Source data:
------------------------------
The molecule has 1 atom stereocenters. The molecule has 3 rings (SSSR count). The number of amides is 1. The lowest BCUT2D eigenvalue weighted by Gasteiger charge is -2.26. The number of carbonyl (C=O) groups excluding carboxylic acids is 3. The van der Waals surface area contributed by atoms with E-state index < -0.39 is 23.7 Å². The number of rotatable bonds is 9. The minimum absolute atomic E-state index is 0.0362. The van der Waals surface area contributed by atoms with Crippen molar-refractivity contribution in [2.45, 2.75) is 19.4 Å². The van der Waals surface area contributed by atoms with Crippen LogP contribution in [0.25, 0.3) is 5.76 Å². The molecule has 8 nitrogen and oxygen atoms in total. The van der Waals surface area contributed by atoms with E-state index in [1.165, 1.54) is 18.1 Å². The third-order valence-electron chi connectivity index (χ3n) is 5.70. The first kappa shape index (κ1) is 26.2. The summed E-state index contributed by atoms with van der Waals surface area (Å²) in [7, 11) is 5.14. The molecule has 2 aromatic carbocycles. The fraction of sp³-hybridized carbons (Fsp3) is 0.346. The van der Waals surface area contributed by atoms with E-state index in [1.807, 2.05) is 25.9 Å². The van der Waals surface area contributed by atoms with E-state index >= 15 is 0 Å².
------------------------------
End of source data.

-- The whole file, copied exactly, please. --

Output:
The molecule has 1 atom stereocenters. The molecule has 3 rings (SSSR count). The number of amides is 1. The lowest BCUT2D eigenvalue weighted by Gasteiger charge is -2.26. The number of carbonyl (C=O) groups excluding carboxylic acids is 3. The van der Waals surface area contributed by atoms with E-state index < -0.39 is 23.7 Å². The number of rotatable bonds is 9. The minimum absolute atomic E-state index is 0.0362. The van der Waals surface area contributed by atoms with Crippen molar-refractivity contribution in [2.45, 2.75) is 19.4 Å². The van der Waals surface area contributed by atoms with Crippen LogP contribution in [0.25, 0.3) is 5.76 Å². The molecule has 8 nitrogen and oxygen atoms in total. The van der Waals surface area contributed by atoms with E-state index in [1.165, 1.54) is 18.1 Å². The third-order valence-electron chi connectivity index (χ3n) is 5.70. The first kappa shape index (κ1) is 26.2. The summed E-state index contributed by atoms with van der Waals surface area (Å²) in [7, 11) is 5.14. The molecule has 2 aromatic carbocycles. The fraction of sp³-hybridized carbons (Fsp3) is 0.346. The van der Waals surface area contributed by atoms with E-state index in [1.807, 2.05) is 25.9 Å². The van der Waals surface area contributed by atoms with E-state index >= 15 is 0 Å².